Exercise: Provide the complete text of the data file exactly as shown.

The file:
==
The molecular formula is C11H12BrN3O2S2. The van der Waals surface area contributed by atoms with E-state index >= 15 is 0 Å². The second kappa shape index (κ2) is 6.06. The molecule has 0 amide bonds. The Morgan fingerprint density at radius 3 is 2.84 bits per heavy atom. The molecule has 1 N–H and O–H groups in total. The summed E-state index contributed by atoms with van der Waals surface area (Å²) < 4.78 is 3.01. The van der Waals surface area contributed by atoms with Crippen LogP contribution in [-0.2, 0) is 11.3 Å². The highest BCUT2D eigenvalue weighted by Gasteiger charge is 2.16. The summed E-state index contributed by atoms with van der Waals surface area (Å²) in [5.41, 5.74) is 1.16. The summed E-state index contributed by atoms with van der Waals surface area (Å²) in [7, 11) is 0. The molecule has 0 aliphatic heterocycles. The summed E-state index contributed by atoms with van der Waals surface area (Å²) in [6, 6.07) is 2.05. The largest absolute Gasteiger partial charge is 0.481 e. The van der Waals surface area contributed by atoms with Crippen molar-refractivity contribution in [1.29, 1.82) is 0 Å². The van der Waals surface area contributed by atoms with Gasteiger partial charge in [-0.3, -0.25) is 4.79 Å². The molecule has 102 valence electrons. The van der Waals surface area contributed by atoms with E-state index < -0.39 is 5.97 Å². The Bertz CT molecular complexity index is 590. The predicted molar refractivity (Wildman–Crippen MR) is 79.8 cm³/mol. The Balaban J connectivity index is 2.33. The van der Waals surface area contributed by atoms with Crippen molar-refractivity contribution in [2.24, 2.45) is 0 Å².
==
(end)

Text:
The molecular formula is C11H12BrN3O2S2. The van der Waals surface area contributed by atoms with E-state index >= 15 is 0 Å². The second kappa shape index (κ2) is 6.06. The molecule has 0 amide bonds. The Morgan fingerprint density at radius 3 is 2.84 bits per heavy atom. The molecule has 1 N–H and O–H groups in total. The summed E-state index contributed by atoms with van der Waals surface area (Å²) < 4.78 is 3.01. The van der Waals surface area contributed by atoms with Crippen LogP contribution in [-0.2, 0) is 11.3 Å². The highest BCUT2D eigenvalue weighted by Gasteiger charge is 2.16. The summed E-state index contributed by atoms with van der Waals surface area (Å²) in [5.41, 5.74) is 1.16. The summed E-state index contributed by atoms with van der Waals surface area (Å²) in [7, 11) is 0. The molecule has 0 aliphatic heterocycles. The summed E-state index contributed by atoms with van der Waals surface area (Å²) in [6, 6.07) is 2.05. The largest absolute Gasteiger partial charge is 0.481 e. The van der Waals surface area contributed by atoms with Crippen molar-refractivity contribution in [1.29, 1.82) is 0 Å². The van der Waals surface area contributed by atoms with Gasteiger partial charge in [-0.3, -0.25) is 4.79 Å². The molecule has 102 valence electrons. The van der Waals surface area contributed by atoms with E-state index < -0.39 is 5.97 Å². The Bertz CT molecular complexity index is 590. The predicted molar refractivity (Wildman–Crippen MR) is 79.8 cm³/mol. The Balaban J connectivity index is 2.33. The van der Waals surface area contributed by atoms with Crippen molar-refractivity contribution in [2.24, 2.45) is 0 Å².